Elon Musk’s proposed hyperloop system has been widely embraced as a prospective magic bullet for America’s ever-worsening infrastructure problems.  First proposed by Musk in 2012, the system uses pods to transport passengers or cargo at high speeds, through tubes with almost no air inside. With minimal resistance, the pods could travel at speeds up to 700 miles per hours, avoiding friction by hovering above the floor of the tubes. They would travel between Los Angeles and San Francisco in just 30 minutes, a trip that currently takes about 6 or more hours depending on traffic.

President Donald Trump has expressed interest in the idea in the past, and his advisors have mentioned Musk and his forward-thinking transportation proposals in discussions of Trump’s proposal to spend one trillion dollars improving the nation’s infrastructure. But how realistic is the hyperloop as a short-term goal to solve infrastructure and transportation problems? What kind of steps would such a project need to go through before getting the approval to move forward? If it does move forward, how far could such a project go in replacing other infrastructure needs?

For one thing, the project may take much longer to become a reality than proponents like Musk might hope for. On Wednesday, Musk tweeted that his company had received what he called “verbal government approval” for an underground hyperloop system between New York City, Philadelphia, Baltimore, and Washington DC a trip would take all of 21 minutes via the hyperloop.

However, Musk’s announcement is misleading. Verbal approval from the federal government means little to nothing for a project like this. Musk acknowledged this, saying to Wired Magazine:

“A verbal yes is obviously not the same as a formal, written yes. It will probably take another four to six months to get formal approval, assuming this receives support from the general public.”

However, even this analysis is optimistic. Adie Tomer, who studies metropolitan infrastructure at the Brookings Institution, explained: “The federal government owns some land, but they don’t own the Northeast corridor land, and they don’t own the right-of-way.”

Musk would need approval from every state, city, and municipality involved in such a project. The hyperloop would go through the centers of densely populated metropolitan areas, adding bureaucratic and logistical hurdles. NYC Mayor Bill de Blasio’s press secretary tweeted, “This is news to City Hall,” in reference to Musk’s hyperloop tweet.

It can take years to navigate the bureaucratic hurdles for such a project, especially across state lines. New York and New Jersey have spent about 20 years working towards an agreement on a much-needed additional tunnel under the Hudson River. California is still working on access to land needed for the high-speed rail project it began in 2015. The hyperloop would travel under several rivers and at least six states.

Because of the cost of land, bureaucratic hurdles, and the difficulties in making a brand new technology a reality, it is unclear how far off we are from seeing a functional hyperloop system.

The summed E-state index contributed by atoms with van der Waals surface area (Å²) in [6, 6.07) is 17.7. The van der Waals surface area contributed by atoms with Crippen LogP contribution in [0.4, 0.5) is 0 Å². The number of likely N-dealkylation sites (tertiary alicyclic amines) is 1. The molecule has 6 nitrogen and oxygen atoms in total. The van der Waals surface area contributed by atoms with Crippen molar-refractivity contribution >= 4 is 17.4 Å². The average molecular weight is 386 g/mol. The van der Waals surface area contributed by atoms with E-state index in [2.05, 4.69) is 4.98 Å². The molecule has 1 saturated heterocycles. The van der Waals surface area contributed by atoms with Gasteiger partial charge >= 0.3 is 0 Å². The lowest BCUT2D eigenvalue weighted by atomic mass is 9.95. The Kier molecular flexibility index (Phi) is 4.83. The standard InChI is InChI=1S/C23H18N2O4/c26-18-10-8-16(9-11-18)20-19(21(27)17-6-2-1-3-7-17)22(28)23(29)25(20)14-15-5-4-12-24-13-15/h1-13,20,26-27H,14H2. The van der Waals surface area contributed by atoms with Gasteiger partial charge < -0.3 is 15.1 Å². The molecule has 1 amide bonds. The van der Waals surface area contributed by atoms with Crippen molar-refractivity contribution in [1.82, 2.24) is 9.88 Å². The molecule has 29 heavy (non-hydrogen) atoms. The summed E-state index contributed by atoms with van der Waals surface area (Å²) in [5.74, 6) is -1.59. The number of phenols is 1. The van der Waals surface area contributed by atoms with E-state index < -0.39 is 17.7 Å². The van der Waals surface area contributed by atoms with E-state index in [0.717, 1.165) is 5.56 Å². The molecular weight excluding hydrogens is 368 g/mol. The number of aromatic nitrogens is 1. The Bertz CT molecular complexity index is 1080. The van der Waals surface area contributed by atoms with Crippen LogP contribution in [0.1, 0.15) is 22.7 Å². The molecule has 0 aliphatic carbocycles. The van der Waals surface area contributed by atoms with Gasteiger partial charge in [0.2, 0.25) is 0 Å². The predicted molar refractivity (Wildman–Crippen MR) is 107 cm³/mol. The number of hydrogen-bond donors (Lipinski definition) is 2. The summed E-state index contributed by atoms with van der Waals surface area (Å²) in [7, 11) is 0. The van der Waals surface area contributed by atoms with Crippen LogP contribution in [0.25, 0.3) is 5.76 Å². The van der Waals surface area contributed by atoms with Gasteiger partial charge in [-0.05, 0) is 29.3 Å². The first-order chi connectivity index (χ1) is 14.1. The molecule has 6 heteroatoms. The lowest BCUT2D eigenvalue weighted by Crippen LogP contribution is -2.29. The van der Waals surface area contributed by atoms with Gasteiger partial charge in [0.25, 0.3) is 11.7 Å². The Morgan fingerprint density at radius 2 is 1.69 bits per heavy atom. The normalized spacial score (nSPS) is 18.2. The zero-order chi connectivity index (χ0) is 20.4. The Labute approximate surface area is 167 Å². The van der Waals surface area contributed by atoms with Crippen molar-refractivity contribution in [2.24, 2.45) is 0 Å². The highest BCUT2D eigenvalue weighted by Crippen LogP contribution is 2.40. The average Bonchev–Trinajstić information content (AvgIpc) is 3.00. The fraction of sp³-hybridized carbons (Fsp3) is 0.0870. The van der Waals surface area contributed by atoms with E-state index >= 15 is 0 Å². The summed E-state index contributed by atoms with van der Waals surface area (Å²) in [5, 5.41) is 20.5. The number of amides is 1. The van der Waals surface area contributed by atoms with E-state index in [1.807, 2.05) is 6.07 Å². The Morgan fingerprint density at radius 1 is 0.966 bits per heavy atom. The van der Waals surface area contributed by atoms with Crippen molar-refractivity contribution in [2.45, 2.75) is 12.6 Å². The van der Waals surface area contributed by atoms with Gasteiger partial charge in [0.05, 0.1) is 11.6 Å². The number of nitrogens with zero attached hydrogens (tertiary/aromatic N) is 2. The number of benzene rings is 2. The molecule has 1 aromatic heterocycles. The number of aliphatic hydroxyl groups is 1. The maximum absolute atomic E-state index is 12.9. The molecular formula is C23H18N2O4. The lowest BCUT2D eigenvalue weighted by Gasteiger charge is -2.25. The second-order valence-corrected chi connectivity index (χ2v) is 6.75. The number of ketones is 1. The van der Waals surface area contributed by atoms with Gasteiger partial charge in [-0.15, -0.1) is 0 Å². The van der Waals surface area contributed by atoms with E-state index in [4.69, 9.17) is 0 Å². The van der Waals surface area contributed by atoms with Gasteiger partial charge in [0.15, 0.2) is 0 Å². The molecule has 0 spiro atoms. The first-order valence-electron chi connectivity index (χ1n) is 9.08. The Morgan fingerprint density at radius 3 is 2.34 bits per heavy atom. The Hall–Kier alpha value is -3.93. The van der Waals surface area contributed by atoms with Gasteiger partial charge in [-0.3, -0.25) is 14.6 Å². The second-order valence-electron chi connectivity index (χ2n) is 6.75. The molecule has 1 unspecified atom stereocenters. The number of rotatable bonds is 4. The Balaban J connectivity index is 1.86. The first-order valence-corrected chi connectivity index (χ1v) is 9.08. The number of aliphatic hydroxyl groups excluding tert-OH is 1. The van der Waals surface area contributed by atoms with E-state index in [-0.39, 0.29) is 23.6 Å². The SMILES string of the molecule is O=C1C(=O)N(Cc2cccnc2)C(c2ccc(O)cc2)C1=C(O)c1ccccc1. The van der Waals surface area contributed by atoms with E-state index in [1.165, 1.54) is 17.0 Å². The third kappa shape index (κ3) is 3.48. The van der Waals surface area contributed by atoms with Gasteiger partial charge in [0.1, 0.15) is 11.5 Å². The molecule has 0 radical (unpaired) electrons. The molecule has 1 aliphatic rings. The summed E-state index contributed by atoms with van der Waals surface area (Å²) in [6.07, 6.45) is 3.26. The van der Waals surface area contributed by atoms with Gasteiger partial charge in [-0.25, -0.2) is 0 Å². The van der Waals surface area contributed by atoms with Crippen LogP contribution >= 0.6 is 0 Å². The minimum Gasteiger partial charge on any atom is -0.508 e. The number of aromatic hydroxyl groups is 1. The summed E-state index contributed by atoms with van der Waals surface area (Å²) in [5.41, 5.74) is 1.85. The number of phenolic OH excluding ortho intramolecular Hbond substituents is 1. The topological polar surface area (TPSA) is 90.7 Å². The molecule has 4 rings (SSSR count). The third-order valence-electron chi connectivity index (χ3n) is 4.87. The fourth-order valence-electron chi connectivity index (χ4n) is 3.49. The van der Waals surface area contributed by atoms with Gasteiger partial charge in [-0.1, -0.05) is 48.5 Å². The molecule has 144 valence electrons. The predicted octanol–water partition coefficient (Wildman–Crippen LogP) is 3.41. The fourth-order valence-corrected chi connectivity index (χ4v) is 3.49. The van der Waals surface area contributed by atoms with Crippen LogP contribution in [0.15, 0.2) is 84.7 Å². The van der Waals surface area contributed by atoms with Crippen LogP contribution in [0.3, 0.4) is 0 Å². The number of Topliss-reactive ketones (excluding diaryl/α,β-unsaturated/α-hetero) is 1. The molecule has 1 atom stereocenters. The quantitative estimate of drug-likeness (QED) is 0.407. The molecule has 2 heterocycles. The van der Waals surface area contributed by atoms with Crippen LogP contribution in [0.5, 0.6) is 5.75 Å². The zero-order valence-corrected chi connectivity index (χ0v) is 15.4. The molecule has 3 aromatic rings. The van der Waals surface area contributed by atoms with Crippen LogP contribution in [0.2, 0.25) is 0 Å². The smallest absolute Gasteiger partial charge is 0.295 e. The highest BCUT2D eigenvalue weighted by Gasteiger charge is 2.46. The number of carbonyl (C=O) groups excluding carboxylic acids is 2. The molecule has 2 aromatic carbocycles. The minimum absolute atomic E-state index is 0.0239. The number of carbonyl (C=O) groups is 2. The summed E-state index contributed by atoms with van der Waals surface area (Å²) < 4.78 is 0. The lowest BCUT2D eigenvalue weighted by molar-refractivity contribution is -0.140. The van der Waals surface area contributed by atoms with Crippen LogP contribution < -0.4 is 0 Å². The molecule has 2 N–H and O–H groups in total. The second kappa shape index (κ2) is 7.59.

Given these unknowns, and even if the hyperloop was to be realized sooner rather than later, it should not replace sorely-needed spending on America’s infrastructure. Roads, bridges, tunnels, airports, and other basic infrastructure were given a D plus rating by the American Society of Civil Engineers, who estimated a 3.6 trillion dollar investment would be necessary to bring everything up to working order by 2020.

During his campaign, Donald Trump proposed 1 trillion dollars in spending on infrastructure. He said such spending would offer a bipartisan solution to the nation’s infrastructure problems while offering a much-needed boost to employment and the economy. Trump has continued to discuss “a great national infrastructure program” during his months in the White House. Yet the plan has been buried under the administration’s other legislative battles over healthcare, budget, the debt ceiling, immigration, and other contentious issues. Details released by the administration have outlined a plan that would use just 200 billion dollars in federal spending to spark another 800 billion in private investment and local governments over ten years. Democrats and centrists have remained skeptical of the more limited approach, while conservatives are still reticent to approve billions of dollars in new federal spending. This has left the plan in a grey area with no apparent way forward.

Yet, despite political gridlock, infrastructure improvements are long overdue, and would be well-received by the American public. There is indeed the potential for bipartisan cooperation, and such an accomplishment would earn Trump an important legislative victory that would prove he could reach across party lines to get things done.

The hyperloop is a great idea with the potential for a bright future. However, the US is sorely in need of substantial improvements in existing infrastructure in the short term, and such a project is no substitute for this – even if it were closer to becoming a reality than it appears to be now. Trump’s administration should not depend on such shortcuts when repairing existing infrastructure could offer a win for an administration with no signature legislative victories, while solving a dire problem that most Americans agree needs to be solved as soon as possible.

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